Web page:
The Ohio Women’s Bar Association and Foundation grieve the loss of Justice Ruth Bader Ginsburg, who passed at the age of 87 on September 18, 2020. Ginsburg dedicated her career and life to advocate for justice, especially for gender equality and women’s rights. She was a strategic advocate in advancing equal rights for women; of the five cases she participated in before the U.S. Supreme that resulted in merit opinions, four of her clients were men. Her first case before the Court was as amicus curiae for the ALCU advocating for a female lieutenant of the Air Force who was denied dependent allowances for her spouse. In Frontiero v. Richardson (1973), the Court held different qualifications for female and male military spouses discriminated against women in violation of the Fifth Amendment Due Process Clause. Her last case was on behalf of a criminal defendant, where the Court in Duren v. Missouri (1978) held that the defendant’s Sixth Amendment right was violated because women were automatically exempted from jury service upon request; resulting in an all-male jury from a panel that only included 5 women. Ginsburg continued her role as a trailblazer for women in the law by becoming the first woman to earn tenure at Columbia law, serving as a judge on the D.C. Circuit Court of Appeals and then becoming the second female appointed to the Supreme Court of the United States.
Throughout her life and career, Justice Ginsburg also served her family with grace. After graduating at the top of her class at Cornell, she put her education on hold while she and her beloved husband Marty started a family and he completed a two year military commitment. During her first year at Harvard Law School as one of nine women in her 500 member class, she and her classmates endured challenges for “taking a man’s spot’ and won her first of many fights with cancer. When her husband Marty was diagnosed with cancer, she attended classes and took notes for both of them, typing Marty’s papers for him and caring for their daughter, and still making the Harvard Law Review. The Ginsburgs’ marriage defied many gender-norms; they were unashamed in their devotion to each other and their shared legacy has modeled what it means to be a shared-parenting couple.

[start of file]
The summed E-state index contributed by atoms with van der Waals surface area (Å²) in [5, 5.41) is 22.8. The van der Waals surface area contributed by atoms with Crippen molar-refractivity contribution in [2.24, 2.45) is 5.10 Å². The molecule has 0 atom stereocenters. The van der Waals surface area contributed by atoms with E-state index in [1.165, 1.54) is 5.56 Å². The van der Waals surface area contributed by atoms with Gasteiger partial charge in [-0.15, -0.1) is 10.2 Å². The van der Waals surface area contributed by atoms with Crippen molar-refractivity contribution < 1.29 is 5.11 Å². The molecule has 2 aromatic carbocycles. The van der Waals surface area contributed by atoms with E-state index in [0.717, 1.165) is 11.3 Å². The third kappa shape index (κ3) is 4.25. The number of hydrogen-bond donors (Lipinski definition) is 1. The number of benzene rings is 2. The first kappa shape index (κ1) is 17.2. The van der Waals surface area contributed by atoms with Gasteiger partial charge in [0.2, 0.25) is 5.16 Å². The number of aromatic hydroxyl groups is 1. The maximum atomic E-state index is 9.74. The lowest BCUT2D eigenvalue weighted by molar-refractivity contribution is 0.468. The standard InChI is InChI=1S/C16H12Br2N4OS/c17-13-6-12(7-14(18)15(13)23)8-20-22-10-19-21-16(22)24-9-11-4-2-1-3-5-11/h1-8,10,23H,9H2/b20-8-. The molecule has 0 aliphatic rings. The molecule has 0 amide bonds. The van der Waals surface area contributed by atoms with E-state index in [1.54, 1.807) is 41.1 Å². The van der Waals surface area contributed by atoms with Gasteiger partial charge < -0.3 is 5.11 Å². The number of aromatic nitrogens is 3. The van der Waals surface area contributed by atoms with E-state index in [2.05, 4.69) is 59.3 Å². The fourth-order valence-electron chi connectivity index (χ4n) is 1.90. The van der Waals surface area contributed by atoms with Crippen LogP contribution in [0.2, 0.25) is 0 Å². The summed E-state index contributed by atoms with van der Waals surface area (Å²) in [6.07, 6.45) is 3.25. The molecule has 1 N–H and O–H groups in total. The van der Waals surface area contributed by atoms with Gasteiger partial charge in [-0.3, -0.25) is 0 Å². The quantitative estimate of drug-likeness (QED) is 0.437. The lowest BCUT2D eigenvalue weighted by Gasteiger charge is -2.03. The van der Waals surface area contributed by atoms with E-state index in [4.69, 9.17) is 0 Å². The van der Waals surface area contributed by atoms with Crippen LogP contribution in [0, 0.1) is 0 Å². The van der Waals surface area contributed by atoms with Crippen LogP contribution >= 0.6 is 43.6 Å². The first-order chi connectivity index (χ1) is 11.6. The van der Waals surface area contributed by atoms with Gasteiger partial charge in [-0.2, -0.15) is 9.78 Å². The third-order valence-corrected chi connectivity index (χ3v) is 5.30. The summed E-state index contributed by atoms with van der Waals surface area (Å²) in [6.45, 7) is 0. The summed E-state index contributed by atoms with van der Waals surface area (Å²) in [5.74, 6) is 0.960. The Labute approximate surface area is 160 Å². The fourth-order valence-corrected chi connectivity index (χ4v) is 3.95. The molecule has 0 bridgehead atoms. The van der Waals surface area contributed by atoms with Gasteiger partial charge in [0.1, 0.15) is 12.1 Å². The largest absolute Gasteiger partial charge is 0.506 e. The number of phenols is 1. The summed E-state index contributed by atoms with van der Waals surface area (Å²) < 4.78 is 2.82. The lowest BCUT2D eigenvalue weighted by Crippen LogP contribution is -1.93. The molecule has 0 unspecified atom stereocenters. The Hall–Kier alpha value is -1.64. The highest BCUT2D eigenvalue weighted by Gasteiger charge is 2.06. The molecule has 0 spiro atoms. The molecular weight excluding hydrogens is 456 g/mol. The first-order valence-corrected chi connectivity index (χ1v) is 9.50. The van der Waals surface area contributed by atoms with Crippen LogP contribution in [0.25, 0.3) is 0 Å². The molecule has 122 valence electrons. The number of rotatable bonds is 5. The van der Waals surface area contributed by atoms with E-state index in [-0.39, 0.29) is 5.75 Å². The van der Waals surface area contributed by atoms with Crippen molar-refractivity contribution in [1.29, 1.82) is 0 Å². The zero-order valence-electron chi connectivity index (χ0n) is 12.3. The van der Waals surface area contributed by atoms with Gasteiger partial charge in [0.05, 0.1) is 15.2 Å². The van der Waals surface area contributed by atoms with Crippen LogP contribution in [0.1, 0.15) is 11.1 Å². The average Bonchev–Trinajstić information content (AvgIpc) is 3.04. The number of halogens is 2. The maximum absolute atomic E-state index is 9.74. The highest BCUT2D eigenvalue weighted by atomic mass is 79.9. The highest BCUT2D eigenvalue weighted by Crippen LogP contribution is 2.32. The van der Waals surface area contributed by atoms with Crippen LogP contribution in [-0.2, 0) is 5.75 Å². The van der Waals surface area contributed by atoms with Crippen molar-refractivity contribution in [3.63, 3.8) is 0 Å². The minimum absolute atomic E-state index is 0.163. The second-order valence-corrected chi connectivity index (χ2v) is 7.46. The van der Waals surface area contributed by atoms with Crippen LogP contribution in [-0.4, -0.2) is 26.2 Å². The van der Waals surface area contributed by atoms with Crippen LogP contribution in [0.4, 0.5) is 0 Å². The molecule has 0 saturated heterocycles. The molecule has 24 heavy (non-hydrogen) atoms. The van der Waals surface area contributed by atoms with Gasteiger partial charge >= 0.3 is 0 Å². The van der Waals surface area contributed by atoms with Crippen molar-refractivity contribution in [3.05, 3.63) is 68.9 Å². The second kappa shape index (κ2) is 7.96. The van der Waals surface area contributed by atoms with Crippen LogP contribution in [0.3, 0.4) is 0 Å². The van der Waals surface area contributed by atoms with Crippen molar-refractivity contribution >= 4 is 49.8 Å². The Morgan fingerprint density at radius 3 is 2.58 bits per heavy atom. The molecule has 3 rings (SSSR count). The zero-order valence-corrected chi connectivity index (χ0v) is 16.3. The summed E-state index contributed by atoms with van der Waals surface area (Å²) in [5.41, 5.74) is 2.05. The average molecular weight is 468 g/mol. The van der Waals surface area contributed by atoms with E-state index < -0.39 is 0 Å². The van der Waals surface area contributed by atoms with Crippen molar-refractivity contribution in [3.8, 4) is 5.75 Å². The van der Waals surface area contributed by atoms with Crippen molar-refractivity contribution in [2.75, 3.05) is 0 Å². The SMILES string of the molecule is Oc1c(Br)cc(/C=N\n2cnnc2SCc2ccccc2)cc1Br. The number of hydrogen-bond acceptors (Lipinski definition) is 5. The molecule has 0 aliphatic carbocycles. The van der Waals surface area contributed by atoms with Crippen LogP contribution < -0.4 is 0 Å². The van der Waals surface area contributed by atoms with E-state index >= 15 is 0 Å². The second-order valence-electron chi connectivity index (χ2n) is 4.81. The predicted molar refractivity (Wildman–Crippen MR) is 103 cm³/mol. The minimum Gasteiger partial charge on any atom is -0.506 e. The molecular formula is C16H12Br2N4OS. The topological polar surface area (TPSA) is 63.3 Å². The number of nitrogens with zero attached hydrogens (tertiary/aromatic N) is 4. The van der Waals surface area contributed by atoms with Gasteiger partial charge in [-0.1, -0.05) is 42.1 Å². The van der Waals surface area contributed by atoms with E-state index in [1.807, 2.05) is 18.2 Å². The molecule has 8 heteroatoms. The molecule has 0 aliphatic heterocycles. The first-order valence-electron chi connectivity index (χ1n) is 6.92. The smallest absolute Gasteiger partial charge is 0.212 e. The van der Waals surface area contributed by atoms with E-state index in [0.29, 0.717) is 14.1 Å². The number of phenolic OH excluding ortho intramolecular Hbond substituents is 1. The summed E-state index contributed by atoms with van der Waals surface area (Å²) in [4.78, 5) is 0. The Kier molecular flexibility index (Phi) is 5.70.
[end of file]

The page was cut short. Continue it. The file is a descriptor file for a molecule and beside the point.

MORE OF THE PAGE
A notable attribute of Justice Ginsburg that is increasingly rare in our current social and political climate was her collegiality. Her friendship with Justice Antonin Scalia-born when they were both law school professors, forged when they both served on the D.C. Circuit and cemented at the Supreme Court was renowned and described as remarkable. Both had strong, differing opinions—yet both freely admitted each made the other’s writing better—and they valued their friendship immensely. At a time when our country seems more divided than ever, we as lawyers and as people should follow their example to make it more common and less remarkable. To set aside differences in pursuit of justice was a light to the legal system.
To the end of her life Justice Ginsburg fought fiercely against cancer five times, inspiring countless in their own fight with her example of tenacity and grace.
We extend our condolences to her family and friends. We are confident that Justice Ginsburg’s legacy will carry on and lead the way for the future of lawyers – both women and men. To honor her life, let us all follow her example of tenacity, professional collegiality, and devotion to family.